TABLE 2______________________________________         Coeffi-  Still Reproduct-                              Shuttle         cient Of ion Durability                              DurabilityConditions    Friction (minutes)   (Cycles)______________________________________Ex. 1 25 C., 60% R.H.             0.17     >120      >150 40 C., 80% R.H.             0.20     >120      >150-5 C.             0.16     >120      >150Ex. 2 25 C., 60% R.H.             0.16     >120      >150 40 C., 80% R.H.             0.21     >120      >150-5 C.             0.17     >120      >150Ex. 3 25 C., 60% R.H.             0.17     >120      >150 40 C., 80% R.H.             0.19     >120      >150-5 C.             0.16     >120      >150Ex. 4 25 C., 60% R.H.             0.15     >120      >150 40 C., 80% R.H.             0.20     >120      >150-5 C.             0.16     >120      >150Ex. 5 25 C., 60% R.H.             0.17     >120      >150 40 C., 80% R.H.             0.19     >120      >150-5 C.             0.17     > 120     >150Ex. 6 25 C., 60% R.H.             0.17     >120      >150 40 C., 80% R.H.             0.21     >120      >150-5 C.             0.18     >120      >150______________________________________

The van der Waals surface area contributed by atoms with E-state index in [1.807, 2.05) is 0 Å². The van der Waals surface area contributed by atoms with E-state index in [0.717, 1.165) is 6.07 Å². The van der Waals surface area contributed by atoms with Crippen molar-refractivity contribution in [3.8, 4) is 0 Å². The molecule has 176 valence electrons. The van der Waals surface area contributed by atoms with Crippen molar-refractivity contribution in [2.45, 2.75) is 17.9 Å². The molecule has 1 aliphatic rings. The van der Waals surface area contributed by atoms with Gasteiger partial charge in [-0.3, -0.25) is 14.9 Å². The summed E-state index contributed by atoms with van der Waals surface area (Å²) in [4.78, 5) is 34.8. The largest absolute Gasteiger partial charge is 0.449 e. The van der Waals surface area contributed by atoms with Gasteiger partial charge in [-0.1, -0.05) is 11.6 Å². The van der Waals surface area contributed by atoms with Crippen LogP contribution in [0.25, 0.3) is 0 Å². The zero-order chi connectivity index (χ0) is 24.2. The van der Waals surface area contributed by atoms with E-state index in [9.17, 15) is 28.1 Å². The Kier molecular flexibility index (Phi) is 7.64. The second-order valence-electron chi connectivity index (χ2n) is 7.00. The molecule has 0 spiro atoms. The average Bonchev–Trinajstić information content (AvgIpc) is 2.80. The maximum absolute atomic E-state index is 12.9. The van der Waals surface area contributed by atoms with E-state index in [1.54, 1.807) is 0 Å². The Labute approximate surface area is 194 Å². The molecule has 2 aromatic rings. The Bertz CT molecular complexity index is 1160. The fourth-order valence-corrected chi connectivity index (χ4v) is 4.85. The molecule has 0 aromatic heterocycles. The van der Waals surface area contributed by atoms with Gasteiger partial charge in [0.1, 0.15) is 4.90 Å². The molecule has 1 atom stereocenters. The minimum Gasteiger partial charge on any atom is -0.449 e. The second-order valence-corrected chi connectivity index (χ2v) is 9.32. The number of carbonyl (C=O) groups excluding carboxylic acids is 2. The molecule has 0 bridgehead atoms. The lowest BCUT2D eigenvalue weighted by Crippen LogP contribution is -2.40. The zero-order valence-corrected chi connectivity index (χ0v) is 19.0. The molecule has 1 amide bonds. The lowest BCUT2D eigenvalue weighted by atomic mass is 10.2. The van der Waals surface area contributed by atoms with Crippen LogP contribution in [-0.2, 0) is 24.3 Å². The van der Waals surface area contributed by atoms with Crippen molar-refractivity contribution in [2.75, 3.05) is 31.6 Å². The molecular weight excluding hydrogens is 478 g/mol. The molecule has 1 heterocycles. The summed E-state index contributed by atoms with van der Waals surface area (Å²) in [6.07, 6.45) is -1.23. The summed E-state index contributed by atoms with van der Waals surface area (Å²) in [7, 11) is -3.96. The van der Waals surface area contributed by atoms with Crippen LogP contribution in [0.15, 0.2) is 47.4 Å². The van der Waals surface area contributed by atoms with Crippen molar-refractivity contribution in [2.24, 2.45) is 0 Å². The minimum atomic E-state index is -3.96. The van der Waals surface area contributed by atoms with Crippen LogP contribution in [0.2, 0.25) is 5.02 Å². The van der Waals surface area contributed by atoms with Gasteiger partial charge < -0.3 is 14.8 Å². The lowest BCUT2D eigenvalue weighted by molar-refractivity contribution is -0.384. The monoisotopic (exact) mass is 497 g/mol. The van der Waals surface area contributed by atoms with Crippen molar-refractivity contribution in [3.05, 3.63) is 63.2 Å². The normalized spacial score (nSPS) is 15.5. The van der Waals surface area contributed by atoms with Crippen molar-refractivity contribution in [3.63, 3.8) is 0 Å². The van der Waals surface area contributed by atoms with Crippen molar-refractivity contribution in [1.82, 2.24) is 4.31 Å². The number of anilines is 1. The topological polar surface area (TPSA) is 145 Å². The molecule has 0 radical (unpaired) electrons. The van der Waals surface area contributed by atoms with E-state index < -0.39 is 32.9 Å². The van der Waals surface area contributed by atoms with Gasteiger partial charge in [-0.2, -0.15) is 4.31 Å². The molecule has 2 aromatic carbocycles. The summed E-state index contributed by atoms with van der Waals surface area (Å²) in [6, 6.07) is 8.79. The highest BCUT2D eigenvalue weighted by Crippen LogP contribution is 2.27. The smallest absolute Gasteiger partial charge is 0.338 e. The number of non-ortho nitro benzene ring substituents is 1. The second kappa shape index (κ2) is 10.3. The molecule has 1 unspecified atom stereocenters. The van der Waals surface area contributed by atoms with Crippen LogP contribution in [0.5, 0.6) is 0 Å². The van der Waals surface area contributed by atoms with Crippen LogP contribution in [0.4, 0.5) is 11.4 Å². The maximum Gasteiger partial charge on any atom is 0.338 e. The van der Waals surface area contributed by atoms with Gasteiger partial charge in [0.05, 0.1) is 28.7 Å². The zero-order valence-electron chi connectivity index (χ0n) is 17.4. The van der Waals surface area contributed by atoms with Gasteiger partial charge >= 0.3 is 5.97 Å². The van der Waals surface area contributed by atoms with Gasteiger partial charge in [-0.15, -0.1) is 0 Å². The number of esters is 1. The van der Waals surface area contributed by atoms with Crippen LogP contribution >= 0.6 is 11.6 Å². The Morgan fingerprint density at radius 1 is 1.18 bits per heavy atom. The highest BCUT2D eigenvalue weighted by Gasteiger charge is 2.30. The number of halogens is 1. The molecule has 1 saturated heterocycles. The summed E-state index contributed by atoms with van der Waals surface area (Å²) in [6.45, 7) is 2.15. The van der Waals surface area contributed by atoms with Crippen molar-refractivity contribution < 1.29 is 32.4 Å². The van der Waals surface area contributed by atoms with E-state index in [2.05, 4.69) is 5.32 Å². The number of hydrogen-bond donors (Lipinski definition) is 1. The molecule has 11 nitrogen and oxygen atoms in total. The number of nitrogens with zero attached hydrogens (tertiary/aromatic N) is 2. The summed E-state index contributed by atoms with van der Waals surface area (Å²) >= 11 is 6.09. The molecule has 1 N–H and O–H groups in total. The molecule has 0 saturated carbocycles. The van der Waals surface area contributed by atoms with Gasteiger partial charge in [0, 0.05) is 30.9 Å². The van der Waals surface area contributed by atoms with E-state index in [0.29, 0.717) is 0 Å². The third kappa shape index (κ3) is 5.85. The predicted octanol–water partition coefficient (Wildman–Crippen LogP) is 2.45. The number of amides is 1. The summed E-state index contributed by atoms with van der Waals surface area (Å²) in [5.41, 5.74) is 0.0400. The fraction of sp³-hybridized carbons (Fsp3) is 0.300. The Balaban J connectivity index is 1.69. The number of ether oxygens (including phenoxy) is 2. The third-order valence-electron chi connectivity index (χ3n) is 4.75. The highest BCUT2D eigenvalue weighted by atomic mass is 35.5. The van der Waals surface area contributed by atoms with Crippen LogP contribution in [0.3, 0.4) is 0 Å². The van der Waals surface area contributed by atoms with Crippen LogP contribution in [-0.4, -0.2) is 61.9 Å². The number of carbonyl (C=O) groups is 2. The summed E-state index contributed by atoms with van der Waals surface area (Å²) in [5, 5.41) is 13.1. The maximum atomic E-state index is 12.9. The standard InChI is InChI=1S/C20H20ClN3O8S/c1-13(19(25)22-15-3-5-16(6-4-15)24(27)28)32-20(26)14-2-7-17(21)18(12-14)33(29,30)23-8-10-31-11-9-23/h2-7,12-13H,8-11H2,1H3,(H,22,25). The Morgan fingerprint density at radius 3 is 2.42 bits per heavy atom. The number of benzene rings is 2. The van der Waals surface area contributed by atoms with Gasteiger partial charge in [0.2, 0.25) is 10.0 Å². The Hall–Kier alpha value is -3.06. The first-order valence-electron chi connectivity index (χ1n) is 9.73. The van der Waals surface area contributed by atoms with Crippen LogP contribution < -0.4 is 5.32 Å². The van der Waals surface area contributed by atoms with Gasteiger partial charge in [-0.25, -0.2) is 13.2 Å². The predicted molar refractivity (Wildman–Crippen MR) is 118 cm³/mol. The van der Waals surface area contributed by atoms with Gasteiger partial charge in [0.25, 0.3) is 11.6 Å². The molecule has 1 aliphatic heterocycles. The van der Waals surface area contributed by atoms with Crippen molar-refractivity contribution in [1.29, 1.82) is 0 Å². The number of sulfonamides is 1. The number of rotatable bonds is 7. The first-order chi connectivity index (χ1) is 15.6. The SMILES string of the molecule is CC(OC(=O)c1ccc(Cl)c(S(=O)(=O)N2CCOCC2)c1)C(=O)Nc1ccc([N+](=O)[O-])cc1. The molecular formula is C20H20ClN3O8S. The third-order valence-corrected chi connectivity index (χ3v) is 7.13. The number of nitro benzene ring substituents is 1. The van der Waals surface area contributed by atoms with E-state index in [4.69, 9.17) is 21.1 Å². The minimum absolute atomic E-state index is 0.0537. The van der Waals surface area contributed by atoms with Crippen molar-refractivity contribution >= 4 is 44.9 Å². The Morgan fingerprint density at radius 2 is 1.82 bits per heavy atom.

TABLE 3______________________________________                   Still          Coeffi-  Reproduction                              Shuttle          cient Of Durabil-   DurabilityConditions     Friction ity (minutes)                              (Cycles)______________________________________Ex. 7  25 C., 60% R.H.              0.18     >120     >150  40 C., 80% R.H.              0.22     >120     >150 -5 C.              0.19     >120     >150Ex. 8  25 C., 60% R.H.              0.18     >120     >150  40 C., 80% R.H.              0.22     >120     >150 -5 C.              0.20     >120     >150Ex. 9  25 C., 60% R.H.              0.18     >120     >150  40 C., 80% R.H.              0.23     >120     >150 -5 C.              0.17     >120     >150Ex. 10  25 C., 60% R.H.              0.17     >120     >150  40 C., 80% R.H.              0.21     >120     >150 -5 C.              0.18     >120     >150Ex. 11  25 C., 60% R.H.              0.17     >120     >150  40 C., 80% R.H.              0.19     >120     >150 -5 C.              0.16     >120     >150Ex. 12  25 C., 60% R.H.              0.17     >120     >150  40 C., 80% R.H.              0.20     >120     >150 -5 C.              0.18     >120     >150______________________________________